Grasping a skinny rope and doing a pull-up takes a lot of grip strength—just the thing you’ll likely lack after falling off the route. Try pumping with your legs to build a bit of momentum, as you would on a playground swing. If you still can’t boink, a small rope-grabbing device (like a Petzl Tibloc) will help; place the device and a quickdraw on the rope above you, and use the draw as a handle.
THE BELAYER’S ROLE
Nothing is more frustrating than boinking with a bad partner. The boink only works if the belayer takes in slack at the exact moment that the climber releases the rope. It’s seldom possible to manually reel in enough slack. Instead, while locking off with an assisted-braking belay device, lean back and scoot away from the wall to take in slack.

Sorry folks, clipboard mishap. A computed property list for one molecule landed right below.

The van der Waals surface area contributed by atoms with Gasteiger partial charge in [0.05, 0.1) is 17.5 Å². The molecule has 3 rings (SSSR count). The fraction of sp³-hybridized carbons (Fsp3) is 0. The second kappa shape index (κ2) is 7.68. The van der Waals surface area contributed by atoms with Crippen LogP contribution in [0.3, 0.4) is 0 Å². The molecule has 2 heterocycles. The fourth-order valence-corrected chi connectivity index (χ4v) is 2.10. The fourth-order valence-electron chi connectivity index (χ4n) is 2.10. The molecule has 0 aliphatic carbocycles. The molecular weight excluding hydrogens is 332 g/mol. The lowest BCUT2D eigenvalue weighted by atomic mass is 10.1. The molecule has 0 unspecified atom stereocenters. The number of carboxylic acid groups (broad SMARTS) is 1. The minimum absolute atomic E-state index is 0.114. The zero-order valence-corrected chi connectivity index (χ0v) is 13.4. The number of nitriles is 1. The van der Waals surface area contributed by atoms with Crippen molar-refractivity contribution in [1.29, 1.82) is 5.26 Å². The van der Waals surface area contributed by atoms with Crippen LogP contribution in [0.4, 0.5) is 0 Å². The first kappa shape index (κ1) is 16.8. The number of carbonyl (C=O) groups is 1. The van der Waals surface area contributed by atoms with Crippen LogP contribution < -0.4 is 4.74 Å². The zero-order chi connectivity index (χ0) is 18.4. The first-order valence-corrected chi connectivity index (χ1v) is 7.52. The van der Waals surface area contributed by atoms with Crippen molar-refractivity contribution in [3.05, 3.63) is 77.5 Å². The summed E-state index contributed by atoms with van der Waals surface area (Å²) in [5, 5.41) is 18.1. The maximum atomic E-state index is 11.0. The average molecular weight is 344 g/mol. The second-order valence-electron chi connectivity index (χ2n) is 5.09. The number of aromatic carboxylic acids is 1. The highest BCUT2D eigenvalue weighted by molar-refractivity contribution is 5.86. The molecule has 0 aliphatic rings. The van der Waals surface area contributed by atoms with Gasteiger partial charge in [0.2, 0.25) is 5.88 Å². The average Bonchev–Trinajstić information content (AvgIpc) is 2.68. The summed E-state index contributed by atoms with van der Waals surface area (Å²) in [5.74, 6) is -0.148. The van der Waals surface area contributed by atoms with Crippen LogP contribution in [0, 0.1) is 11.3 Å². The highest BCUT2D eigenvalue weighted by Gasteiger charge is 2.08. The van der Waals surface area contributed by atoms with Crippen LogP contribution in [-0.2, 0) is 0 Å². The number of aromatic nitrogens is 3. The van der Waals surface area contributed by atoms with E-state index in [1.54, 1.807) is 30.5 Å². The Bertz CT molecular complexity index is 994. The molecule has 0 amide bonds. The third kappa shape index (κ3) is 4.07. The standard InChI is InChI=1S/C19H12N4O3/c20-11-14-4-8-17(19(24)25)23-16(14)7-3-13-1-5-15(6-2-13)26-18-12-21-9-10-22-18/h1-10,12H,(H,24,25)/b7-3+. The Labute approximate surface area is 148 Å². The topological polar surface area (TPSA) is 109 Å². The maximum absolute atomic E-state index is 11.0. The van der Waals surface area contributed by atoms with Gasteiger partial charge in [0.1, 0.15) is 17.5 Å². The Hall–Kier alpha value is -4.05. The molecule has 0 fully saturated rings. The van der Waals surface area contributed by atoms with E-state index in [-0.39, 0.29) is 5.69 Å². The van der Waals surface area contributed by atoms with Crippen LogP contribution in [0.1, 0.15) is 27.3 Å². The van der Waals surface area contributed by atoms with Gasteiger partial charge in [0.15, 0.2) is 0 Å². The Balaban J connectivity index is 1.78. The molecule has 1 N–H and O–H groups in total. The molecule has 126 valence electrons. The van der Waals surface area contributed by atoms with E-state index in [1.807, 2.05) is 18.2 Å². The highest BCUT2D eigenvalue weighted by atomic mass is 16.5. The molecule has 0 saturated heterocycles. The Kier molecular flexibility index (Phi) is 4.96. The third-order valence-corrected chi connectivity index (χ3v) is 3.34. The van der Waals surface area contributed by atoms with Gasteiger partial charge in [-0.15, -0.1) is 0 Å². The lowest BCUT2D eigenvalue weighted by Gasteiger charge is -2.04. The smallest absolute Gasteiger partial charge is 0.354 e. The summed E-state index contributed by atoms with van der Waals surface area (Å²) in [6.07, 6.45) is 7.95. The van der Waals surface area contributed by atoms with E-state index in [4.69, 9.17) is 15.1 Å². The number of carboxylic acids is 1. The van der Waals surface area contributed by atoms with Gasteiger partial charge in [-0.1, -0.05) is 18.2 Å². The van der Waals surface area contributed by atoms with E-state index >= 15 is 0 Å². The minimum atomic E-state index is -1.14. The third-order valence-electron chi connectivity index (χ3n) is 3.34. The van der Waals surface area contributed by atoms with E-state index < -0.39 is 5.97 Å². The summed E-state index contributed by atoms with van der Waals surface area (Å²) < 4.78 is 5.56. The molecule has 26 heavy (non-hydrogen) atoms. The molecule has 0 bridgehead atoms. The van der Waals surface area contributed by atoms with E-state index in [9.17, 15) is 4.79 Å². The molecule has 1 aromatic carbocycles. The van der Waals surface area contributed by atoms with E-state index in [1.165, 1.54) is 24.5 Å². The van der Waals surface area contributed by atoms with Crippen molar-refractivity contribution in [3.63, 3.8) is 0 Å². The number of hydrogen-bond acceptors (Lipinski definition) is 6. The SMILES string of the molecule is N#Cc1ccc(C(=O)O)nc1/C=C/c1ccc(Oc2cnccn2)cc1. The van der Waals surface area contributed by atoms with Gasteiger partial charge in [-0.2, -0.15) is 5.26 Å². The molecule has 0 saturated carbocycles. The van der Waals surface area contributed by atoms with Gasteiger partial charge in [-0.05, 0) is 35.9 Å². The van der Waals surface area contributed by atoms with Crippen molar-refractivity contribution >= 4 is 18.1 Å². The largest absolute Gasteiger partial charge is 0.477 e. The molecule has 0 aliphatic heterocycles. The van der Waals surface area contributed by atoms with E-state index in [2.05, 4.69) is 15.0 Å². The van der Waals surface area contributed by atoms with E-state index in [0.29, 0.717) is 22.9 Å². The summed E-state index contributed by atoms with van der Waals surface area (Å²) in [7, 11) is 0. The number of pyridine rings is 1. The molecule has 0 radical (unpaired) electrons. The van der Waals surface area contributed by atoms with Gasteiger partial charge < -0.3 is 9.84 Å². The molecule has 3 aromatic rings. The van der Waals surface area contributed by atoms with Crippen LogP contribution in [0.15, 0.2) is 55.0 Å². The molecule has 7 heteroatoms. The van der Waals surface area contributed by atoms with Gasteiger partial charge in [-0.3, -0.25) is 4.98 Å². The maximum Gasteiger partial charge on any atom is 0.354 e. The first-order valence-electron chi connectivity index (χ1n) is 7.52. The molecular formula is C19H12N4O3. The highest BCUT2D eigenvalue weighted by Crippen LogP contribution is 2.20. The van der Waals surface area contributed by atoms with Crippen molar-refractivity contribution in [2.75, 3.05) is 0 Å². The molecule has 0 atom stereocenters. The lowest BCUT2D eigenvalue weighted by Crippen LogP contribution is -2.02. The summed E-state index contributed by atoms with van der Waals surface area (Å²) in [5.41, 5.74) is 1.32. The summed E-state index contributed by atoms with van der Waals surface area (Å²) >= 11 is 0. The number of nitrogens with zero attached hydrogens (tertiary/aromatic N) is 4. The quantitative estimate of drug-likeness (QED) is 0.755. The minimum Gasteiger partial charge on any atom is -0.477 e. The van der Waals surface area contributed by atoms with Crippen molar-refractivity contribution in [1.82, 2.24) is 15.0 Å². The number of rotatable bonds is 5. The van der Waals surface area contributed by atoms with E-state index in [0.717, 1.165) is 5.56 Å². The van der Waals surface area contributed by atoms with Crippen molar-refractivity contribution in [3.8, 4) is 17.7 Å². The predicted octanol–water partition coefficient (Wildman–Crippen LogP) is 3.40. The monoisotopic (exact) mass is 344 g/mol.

Caution: the boink creates slack so fast that you can find yourself on your butt as you lean back: This is bad because a) it’s embarrassing, b) you might get hurt, and c) you may lose traction and slide toward the wall, losing the precious inches of height your climber has gained by boinking. Watch for obstacles, and wear sturdy shoes. Good communication helps: Have your partner count “one, two, three” while she swings, and then boink on the count of “three.”
If you’ve given a “soft catch” belay and are suspended a few feet off the ground, you are in a perfect position for boinking. Simply lock off the rope and let gravity do your work when the leader attempts his boink. If you’re so light that you do not provide enough counterweight, have a friend pull you toward the ground when your climber is boinking.